There are some intriguing players who are a little older that might accept two- or three-year deals attached to elevated annual salaries, like Marcus Semien, Chris Taylor, Corey Dickerson, Andrew McCutchen, Mark Canha, Kyle Seager, and Eduardo Escobar. Canha could be a sneaky-good under-the-radar signing, and getting Semien on a short-term, high-AAV deal would have to be considered a coup of sorts because he will likely be seeking a five-year deal. It might also be cool to sign the Seager brothers as a tandem, which could move Patrick Wisdom or Frank Schwindel to DH.
It’s at least fun to do a little window shopping, something that hasn’t been worth the effort since 2017.
Cubs News & Notes
- Hawkins will rely on processes that worked for him when he was with Cleveland.
- Spending intelligently is the new front office mantra, though that’s not as easy to decipher as one may think.
- One rumor has Báez strongly considering an extension to stay with the Mets.
- As far as Bryant is concerned, re-signing with the Giants might not be the slam dunk we all think it is, per Kate Rooney of KRON4News San Francisco.
- Brennen Davis leads Chicago’s list of 2021 standout prospects.
- Caleb Kilian, who came over from the Giants in the Bryant trade, is playing in the AFL and has been one of the organization’s better pitching prospects.
- The Cubs are seen as a wild card in the shortstop market and some Chicago staffers have been cultivating information about the elite shortstops (subscription to ESPN+ required).
Odds & Sods
Friendly reminder that you’ll need a subscription to The Athletic to get all the details, but some front-office restructuring has started with Randy Bush moving into an advisory role.
More changes coming to the Cubs front office: Randy Bush, a World Series winner as a player and an executive, is transitioning out of the Wrigley Field front office and into an advisory role with the club. https://t.co/VgRoaOnarg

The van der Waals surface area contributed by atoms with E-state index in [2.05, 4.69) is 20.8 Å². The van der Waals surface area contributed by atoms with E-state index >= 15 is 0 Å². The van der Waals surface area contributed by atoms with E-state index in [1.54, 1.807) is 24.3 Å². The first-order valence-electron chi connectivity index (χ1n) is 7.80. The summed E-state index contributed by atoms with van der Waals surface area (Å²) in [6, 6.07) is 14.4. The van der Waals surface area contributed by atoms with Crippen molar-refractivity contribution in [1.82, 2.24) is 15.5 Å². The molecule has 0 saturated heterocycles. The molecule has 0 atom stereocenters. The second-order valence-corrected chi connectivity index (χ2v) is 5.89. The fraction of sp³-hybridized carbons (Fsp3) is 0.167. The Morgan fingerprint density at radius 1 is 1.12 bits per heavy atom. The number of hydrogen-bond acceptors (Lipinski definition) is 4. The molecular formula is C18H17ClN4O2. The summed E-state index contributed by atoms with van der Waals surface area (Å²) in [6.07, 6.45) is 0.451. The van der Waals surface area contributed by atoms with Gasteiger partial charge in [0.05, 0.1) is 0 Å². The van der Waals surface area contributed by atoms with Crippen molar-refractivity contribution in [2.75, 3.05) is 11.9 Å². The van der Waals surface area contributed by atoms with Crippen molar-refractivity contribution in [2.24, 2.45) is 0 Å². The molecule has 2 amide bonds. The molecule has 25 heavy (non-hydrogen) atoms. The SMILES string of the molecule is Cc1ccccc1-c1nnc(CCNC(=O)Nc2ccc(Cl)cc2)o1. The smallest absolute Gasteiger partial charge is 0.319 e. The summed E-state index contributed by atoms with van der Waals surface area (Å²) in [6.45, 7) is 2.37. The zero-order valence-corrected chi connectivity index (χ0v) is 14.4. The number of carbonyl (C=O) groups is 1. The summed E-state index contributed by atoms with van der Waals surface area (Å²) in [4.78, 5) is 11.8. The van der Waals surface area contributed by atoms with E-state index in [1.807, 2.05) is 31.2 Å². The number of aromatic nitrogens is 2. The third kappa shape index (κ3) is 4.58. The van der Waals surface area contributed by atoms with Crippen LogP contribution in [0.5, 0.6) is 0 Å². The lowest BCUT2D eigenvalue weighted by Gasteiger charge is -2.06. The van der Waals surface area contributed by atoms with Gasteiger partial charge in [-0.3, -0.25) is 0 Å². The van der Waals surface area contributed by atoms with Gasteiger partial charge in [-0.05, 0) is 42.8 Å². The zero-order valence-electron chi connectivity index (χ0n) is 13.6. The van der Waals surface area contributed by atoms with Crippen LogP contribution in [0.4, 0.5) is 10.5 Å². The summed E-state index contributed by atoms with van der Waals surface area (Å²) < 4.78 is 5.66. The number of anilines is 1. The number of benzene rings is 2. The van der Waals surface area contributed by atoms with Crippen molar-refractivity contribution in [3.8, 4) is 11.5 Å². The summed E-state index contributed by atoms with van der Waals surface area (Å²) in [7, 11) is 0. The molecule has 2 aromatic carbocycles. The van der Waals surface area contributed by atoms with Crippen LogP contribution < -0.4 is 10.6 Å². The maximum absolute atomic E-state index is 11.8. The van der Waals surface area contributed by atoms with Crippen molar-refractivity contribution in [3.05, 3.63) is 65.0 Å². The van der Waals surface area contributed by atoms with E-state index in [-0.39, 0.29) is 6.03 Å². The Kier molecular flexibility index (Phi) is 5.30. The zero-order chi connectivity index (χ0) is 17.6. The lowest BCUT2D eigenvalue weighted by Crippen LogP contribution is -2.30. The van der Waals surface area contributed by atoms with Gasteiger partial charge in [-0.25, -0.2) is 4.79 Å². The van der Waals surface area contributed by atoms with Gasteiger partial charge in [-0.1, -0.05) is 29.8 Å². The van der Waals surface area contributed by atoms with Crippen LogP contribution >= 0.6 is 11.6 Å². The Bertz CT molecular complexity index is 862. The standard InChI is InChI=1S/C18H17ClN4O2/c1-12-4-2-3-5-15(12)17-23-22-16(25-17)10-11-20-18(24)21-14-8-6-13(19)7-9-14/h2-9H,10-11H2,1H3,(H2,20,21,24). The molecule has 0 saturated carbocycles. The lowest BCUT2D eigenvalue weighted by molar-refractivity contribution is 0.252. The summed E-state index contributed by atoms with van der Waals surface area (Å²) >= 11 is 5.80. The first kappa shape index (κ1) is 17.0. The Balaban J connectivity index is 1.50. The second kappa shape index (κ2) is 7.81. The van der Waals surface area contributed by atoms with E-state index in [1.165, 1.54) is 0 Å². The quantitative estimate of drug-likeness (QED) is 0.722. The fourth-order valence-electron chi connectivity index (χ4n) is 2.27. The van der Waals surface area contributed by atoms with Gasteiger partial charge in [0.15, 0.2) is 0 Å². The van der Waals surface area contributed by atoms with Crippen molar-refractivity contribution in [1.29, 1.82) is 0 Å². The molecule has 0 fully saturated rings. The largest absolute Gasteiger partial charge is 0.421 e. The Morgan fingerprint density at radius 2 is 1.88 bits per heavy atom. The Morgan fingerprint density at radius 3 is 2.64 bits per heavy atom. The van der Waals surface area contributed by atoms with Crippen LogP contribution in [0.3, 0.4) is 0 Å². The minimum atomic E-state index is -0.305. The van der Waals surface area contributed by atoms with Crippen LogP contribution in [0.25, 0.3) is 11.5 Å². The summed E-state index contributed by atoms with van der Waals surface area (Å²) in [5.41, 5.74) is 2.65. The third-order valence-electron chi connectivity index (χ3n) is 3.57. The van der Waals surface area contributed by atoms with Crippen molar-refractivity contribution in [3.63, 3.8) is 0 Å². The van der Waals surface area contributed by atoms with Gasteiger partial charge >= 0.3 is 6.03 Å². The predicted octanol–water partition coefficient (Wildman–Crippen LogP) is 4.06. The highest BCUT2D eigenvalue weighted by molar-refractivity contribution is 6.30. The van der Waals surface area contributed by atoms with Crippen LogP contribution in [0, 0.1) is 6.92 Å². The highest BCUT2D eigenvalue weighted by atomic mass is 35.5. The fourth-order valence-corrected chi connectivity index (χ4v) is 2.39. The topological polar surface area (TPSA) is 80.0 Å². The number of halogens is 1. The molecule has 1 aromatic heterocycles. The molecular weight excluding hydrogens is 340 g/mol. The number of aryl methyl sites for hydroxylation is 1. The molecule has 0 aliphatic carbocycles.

— Patrick Mooney (@PJ_Mooney) October 20, 2021
From the Front Office
“Ultimately, that’ll be the key to this next wave of success. We have to do a great job of player development over the next three to five years. Obviously, that was a huge part of my focus in this hire.” – Hoyer
Championship Series News & Notes
The Dodgers were trailing 5-2 and facing a 3-0 deficit in their series with the Braves. One swing of the bat took Los Angeles off life support.
The Braves are saying last night’s loss was nothing more than a “speed bump.”
Houston’s bullpen was the key to their 9-2 win over the Red Sox.
Meanwhile, Boston manager Alex Cora would like to forget about last night’s disastrous 9th inning.
Though the Red Sox are fighting for a berth in this year’s World Series, team owner John Henry says the best is still yet to come and that Boston is positioned to be even better next season.
- Cody Bellinger – His three-run homer to tie the game in the 8th inning is about as clutch as it gets. The Dodgers might be down 3-0 to the Braves otherwise.
How About That!
Josh Donaldson called out TBS announcer and former player Jeff Francouer for criticizing umpire Jerry Meals.
The Yankees have decided to extend manager Aaron Boone, and GM Brian Cashman will now focus on roster construction.
The four-hour playoff game has become endemic. Commercials are probably the biggest culprit, but MLB needs to find a way to reduce game times.
Imagine if Bob Gibson were pitching in these playoffs. He’d probably be a four-inning starter.
The Mets are in a tough spot because they’ve failed to entice any of their top-tier candidates, so their search for a new president of baseball operations continues with the team’s fallback options.
Mike Shildt has declined to talk about the differences with the Cardinals front office that led to his dismissal.
If there is one thing taking the shine off an otherwise dramatic and exciting postseason, it is piss-poor umpiring.
2 outs, 2 strikes
Strike 3? Nope
Instead, the Astros scored 7 runs. TOUGH 😬 pic.twitter.com/7QWkKqJSdh
— B/R Walk-Off (@BRWalkoff) October 20, 2021
They Said It
- “Obviously, I would lean on [Hoyer] in terms of direction there,” he said. “But it is interesting from a standpoint of looking at, ‘Hey, there is a lot of opportunity here either for players from the outside or [from the current roster].’ ” – Hawkins
Wednesday Walk-Up Song
Carry On My Wayward Son by Kansas – I still find it funny that Hawkins has pledged to work around the clock 365 days per year to make the Cubs competitive again. Maybe things are a lot worse than we thought.